I was confused; there was clearly no cemetery here at the end of Largo Drive.  More exploration was necessary.  Otis and I could just fit through a careless, narrow gap in the traffic barricades, so we entered the alleyway and headed to the right.  The alleyway was lined with the high wooden fence of the new development on one side, and the wooden fences delineating the boundaries of the back yards of the ranch-style homes on the other side.  Between the alley and the fences on each side were trees and brush which shaded the gravel we walked on.  Soon, the wooden fence on the side by the older homes changed to a chain-link fence, and we could see a plot of land where no house stood, only trees.  In front of us was a gate.  The “Find a Grave” website had warned that the 10-foot fence surrounding Cedar Grove Cemetery would only be opened by the caretaker at the request of a member of the family of someone buried there.  But today, the gate was wide open, so we walked in.

Parts of the cemetery were well-kept; parts were cluttered with weeds and old arrangements of funeral flowers.  A section of the hollow steel pipe which topped the chain link fence along one side had been bent low by a fallen limb.  Some grave stones stood proud and gleaming, while others had faded or broken.  Some of the graves were clearly very old; a couple others bore dates from 2011 or 2012.  Several of the graves were built with vaults surrounded by brick which stand above ground, topped with concrete, probably owing to the proximity of the marshes and Hoover Creek a few hundred yards away.  In a couple of these, the name and relevant dates of the deceased were written in the concrete top by a finger,  rather than chiseled in block letters by a skilled craftsman or engraved in a bronze plaque like on the other graves.  Several of the stones noted important service rendered in the lives of the people they remembered:  “PVT 1st Class, US Army, WWII,” “Deacon of the Church,” “Loving Mother.”  A number of older stones lay on the ground; one or two still stood, albeit somewhat eroded, and I noticed that the date of birth inscribed on at least one was before the time when life for the slaves on Cedar Grove Plantation was interrupted by the secession of the Confederate states and the subsequent war.

As Otis and I explored, I realized that it felt like the cemetery didn’t want to be found.  It had hidden itself down the narrow alley, behind the houses, surrounded by tall oaks and chain link.  The weeds gave it a wild feel.  Sharp-pointed burrs grabbed onto my socks and shoelaces, and one even jabbed itself into my dog’s front paw, requiring both Otis’ teeth and my fingers to try to get it out.  I am not sure why that cemetery doesn’t want to be known.  Maybe its desire for privacy is driven by deference to the pride of the honorable people buried there.  Maybe it wants to show respect for the grief of the mourners who seek peace and comfort in the face of death.  Maybe it feels some shame for its disorder in the midst of the lawns which are so meticulously cared for by the contractors driving those pickup trucks hitched to trailers lining the streets a few yards away.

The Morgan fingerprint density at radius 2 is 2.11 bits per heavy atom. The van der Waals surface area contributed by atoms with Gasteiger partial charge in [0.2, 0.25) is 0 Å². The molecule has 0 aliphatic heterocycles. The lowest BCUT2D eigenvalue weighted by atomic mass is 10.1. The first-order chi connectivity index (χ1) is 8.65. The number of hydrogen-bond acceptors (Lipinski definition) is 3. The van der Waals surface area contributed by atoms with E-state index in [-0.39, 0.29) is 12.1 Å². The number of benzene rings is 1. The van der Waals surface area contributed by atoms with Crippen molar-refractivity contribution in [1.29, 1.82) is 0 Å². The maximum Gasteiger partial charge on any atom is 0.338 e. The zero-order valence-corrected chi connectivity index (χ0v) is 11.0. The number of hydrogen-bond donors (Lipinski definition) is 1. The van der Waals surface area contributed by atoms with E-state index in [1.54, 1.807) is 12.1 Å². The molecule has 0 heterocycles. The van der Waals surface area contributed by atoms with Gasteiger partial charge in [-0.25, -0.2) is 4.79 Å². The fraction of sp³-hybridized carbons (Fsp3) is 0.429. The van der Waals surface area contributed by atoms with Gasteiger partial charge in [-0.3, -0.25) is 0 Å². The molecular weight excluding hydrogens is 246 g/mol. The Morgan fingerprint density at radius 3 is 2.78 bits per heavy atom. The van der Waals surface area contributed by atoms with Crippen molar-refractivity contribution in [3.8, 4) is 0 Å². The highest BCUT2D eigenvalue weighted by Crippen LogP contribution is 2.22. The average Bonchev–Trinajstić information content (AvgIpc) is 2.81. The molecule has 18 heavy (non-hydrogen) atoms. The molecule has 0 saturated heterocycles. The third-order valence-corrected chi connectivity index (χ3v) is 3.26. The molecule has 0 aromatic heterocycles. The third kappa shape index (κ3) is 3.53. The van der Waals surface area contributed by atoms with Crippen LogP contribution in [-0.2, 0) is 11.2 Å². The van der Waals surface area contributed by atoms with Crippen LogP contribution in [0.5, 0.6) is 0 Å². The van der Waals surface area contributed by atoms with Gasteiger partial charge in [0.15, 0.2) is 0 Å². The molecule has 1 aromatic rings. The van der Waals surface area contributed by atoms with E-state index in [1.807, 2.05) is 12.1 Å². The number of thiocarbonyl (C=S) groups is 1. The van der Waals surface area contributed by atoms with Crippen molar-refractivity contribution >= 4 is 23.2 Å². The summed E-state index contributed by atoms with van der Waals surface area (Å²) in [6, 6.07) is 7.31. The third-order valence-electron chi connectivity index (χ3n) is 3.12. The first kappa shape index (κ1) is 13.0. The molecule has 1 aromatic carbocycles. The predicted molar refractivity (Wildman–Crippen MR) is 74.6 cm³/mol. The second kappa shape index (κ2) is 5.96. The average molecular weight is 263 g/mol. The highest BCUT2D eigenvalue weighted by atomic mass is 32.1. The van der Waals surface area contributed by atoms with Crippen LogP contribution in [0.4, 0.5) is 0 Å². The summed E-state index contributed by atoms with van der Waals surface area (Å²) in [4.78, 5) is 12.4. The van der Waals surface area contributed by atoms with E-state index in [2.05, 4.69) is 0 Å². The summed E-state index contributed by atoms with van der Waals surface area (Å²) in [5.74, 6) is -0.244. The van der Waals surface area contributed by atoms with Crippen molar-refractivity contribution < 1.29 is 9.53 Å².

Despite its attempts to be lost, though, the cemetery still took up that space.  And I found a significance to its steadfast witness in the middle of the modern suburbs.  Suburban neighborhoods like those I walked through and the one I live in were designed, laid out, and developed to feel like nothing occupied the land before them.  They promise that they will be clean, ordered, comfortable, and private for the people who live in their houses.  They are modern, not only in design but also in philosophy:  they embody the triumph of human ingenuity, technology, and power over nature, over history, over poverty, and over just about any other force which might introduce confusion or disorder or chaos into our lives.  They represent progress, so all that is in their view is the present and the future.

But no one would dare to bulldoze a cemetery, so it remains, and as it remains, it forces its neighbors to look to the past.  It remains as a reminder of the plantation which once occupied the land now taken up by the suburban neighborhoods.  It remains as a reminder of the evil foundation of the plantation system:  the idea that a person can gain personal wealth by owning another human being and requiring that human being to work until he or she dies.  It remains as a reminder of the chaos of war, of the disorder which comes after the defeat of an evil system, of the confusion of what to do when the inevitability of death hits each of us in the face.  It remains as a reminder of the nature of nature:  of trees whose limbs can crush a suburban fence, and weeds which poke at domesticated life, of rain and wind which erode our memorials to honorable soldiers and deacons and mothers.  And as it remains there, surrounded by tall fences and well-kept houses and lawns and driveways, its power subverts the promise of the suburbs, and along with it, modernity itself.